It’s the weekend, and time, once again, for our version of Rule 5 Blogging. Robert Stacy McCain described as putting pictures of pretty women somewhat deshabille, but, on this site, our Rule 5 Blogging doesn’t put up pictures of Anne Hathaway in her summer clothes, but women, in full military gear, serving their countries in the armed forces. The terribly sexist authors on this site celebrate strong women, women who can take care of themselves and take care of others, women who have been willing to put heir lives on the line in some not-so-friendly places, women who truly do have the “We can do it!” attitude.
Your Editor’s father served in the United States Army, and was stationed in Tokyo during the Korean War. That was where he met my mother, who was in the Women’s Army Corps, and was working in General Douglas MacArthur’s headquarters in Tokyo. Her older sister, my Aunt Pat, was in the WACs during World War II.
Military roles for women have been slowly increasing as time and need and demonstrated capability have justified. This post is in honor of my mother.
The Women's Army Corps (WAC) was the women's branch of the U. S. Army. It was created as an auxiliary unit in May of 1942, then was converted to full status as the WAC in 1943. Its first director was Oveta Culp Hobby, the wife of a prominent Texan politician and also a lawyer and newspaper research editor in her own right. General Douglas MacArthur referred to the WAC as 'my best soldiers', adding that they worked harder, complained less and were better disciplined than the men. Many Generals wanted more women and it was even proposed to draft women at one time. Realizing this would truly provoke considerable public outcry and Congressional opposition, the War Department declined to take such a drastic step. The 150,000 women who did serve released approximately seven divisions of men for combat. General Dwight D. Eisenhower stated that 'their contributions in efficiency, skill, spirit and determination are immeasurable'.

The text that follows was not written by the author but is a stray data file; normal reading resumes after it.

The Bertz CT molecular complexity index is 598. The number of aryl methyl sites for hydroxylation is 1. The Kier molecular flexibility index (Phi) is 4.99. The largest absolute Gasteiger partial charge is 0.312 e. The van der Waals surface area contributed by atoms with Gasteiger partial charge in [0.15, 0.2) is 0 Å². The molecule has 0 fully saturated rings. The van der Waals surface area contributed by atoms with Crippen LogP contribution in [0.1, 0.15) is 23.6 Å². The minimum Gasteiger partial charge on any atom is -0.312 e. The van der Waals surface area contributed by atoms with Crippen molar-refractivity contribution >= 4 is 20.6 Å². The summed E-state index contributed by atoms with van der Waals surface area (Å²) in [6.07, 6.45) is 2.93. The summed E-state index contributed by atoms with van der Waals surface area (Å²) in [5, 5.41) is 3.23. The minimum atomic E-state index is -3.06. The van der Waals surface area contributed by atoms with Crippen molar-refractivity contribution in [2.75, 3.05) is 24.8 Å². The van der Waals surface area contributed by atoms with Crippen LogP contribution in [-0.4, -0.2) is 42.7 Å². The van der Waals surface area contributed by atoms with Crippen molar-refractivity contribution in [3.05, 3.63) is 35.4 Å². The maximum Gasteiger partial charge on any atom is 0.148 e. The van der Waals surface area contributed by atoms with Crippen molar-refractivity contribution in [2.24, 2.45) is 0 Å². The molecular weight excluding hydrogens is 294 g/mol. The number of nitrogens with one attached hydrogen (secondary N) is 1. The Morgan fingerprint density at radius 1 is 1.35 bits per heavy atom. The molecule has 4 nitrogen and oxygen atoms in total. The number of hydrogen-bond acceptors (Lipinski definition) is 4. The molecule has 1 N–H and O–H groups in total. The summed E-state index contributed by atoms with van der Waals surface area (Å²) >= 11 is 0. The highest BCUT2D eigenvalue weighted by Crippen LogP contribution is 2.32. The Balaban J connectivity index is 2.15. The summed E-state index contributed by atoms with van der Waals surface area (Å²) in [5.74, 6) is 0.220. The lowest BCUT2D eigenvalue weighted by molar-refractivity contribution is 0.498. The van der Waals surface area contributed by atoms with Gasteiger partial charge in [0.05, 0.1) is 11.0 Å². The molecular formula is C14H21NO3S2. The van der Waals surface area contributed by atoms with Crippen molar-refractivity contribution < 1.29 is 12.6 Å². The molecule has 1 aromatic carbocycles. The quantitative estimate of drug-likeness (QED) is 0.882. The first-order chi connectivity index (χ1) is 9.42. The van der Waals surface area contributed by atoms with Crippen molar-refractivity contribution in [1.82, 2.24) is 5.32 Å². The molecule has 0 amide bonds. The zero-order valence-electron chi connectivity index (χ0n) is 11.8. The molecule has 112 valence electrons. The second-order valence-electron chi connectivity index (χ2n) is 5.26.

For a publicity photograph, the women of Company H, 2d Headquarters Battalion, Henderson Hall, model the various work and dress uniforms worn by women Marines during the course of World War II. From left are PFC Florence Miller, Cpl Lois Koester, Cpl Carol Harding, Sgt Violet Salela, Cpl Grace Steinmetz, Cpl Rose Mazur, and PFC Mary Swiderski.
Marine Pvts. Bette Wimmer, Betty West and Reba Fitzgerald learn to disassemble aircraft engines for major overhauling at the Assembly and Repair School, Marine Corps Air Station, in Cherry Point, N.C., 1943.
Navy nurse Ensign Jane Kendeigh, USNR, the first Navy flight nurse to reach Iwo Jima, Japan, ministers to serious casualties awaiting evacuation on the air strip, March 1945.
Air Force nurse Captain Bettie J. Vierra tends to a Vietnamese child during the Vietnam War, 1970 or 1971.
U.S. Army Sgt. Leigh Ann Hester stands at attention before receiving the Silver Star during an awards ceremony at Camp Liberty in Iraq, on June 16, 2005. Hester, a vehicle commander with the 617th Military Police Company of the Kentucky National Guard, is the first female soldier to receive the Silver Star since World War II. Hester won the award for leading her team in a counterattack after roughly 50 insurgents ambushed a supply convoy they were guarding.